Pitroda is, like Subramanian, a nonresident Indian deeply involved in central government policy. He headed the National Knowledge Commission during Congress rule from 2005 through 2014. During a televised panel on innovation and the Indian Institutes of Technology (IITs) staged by parliament, Pitroda spoke about the poorest Indians at "the bottom of the pyramid" not as potential workers to be stabilized by incorporation in low-skill jobs but as village Indians in need of technical solutions, innovation, and uplift. The market alone — and finance capital in particular — simply "extracts value" through exchange, Pitroda argued in a swipe at commercial capital. By contrast, engineers have the capacity to innovate by going to people, identifying their problems, and "creating value" by solving them. Pitroda is himself an icon of this form; he had led the central government mission to bring telephone service to rural India in the 1980s (Chakravartty 2004). This was a vision not of inventing for export but rather of dedicating professional Indian inventiveness to domestic consumers' and citizens' needs.
A business professor with a starkly different ethos, Gupta (2009) posited rural India as the true "hotbed of innovation." He taught for decades at India's premier management institute, IIM-Ahmedabad, and led annual yatras, or walking pilgrimages, through rural India on a search for "indigenous innovation." He mobilized audiences through TED Talk videos, a trade book (2016), and Indian national television. A global voice, but always donning Indian kurta and salwar, he made the case that rural Indians have appropriate technologies and traditional knowledge ripe for capitalization. These rural innovators, he argued, made affordable, repairable, and clever technologies driven by their impatience to make life easier. Gupta and his team documented these inventions and aided in diffusing them through patenting and licensing support, as well as a decades-old newsletter translated into a variety of regional languages.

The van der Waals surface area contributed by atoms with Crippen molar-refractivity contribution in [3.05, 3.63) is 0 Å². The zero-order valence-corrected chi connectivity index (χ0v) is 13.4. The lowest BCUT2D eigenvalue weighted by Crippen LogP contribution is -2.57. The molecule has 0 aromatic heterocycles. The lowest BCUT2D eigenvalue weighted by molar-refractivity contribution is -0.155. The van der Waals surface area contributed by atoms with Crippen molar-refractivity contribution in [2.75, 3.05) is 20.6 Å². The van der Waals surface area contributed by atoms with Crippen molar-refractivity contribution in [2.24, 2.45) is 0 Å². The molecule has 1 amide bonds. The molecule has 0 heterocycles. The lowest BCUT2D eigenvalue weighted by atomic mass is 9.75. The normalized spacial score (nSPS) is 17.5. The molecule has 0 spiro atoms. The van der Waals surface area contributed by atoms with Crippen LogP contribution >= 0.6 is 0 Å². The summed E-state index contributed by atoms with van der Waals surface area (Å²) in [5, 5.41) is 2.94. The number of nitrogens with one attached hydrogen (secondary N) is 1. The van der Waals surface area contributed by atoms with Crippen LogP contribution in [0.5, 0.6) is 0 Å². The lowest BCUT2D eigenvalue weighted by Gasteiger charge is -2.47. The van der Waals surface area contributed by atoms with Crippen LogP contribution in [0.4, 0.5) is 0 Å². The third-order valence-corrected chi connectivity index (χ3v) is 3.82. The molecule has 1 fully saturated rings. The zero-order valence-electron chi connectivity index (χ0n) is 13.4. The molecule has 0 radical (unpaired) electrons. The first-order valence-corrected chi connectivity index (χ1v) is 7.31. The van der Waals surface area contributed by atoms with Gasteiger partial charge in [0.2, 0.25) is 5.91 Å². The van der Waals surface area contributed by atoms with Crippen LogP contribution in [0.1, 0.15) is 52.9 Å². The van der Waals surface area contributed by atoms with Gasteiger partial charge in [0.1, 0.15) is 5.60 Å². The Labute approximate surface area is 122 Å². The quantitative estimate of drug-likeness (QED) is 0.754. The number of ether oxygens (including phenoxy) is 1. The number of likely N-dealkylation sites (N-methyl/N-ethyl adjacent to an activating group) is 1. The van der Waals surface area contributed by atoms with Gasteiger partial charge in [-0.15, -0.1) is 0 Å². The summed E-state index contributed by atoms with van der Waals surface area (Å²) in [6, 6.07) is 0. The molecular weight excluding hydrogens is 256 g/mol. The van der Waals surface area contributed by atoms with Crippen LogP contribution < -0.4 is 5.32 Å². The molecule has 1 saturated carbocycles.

In some ways, the three men could not seem more different. For Subramanian, innovation emanated from the gleaming towers of urban India to the networked globe. For Pitroda, it moved from urban offices into rural villages. And for Gupta, it could, with proper state support, circulate within and beyond rural India itself.(Continues…)
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Table of Contents
List of Figures xiii
1 Introduction: Innovators and Their Others 1
2 Remaking Development: From Responsibility to Opportunity 23
3 Teaching Citizenship, Liberalizing Community 53
4 Learning to Add Value at the Studio 82
5 Entrepreneurial Time and the Bounding of Politics 109
6 Seeing Like an Entrepreneur, Feeling Out Opportunity 141
7 Can the Subaltern Innovate? 172
8 Conclusion: The Cultivation and Subsumption of Hope 205
What People are Saying About This
"A fascinating piece of scholarship on a critically important topic, this book addresses the rise of entrepreneurship in India as a new model of development. Irani captures the characteristics of the entrepreneurial citizen while taking care to show the enduring power of older developmental imaginaries and social hierarchies. This exemplary ethnographic portrait of twenty-first-century entrepreneurialism is sure to have a wide and varied readership."Ajantha Subramanian, Harvard University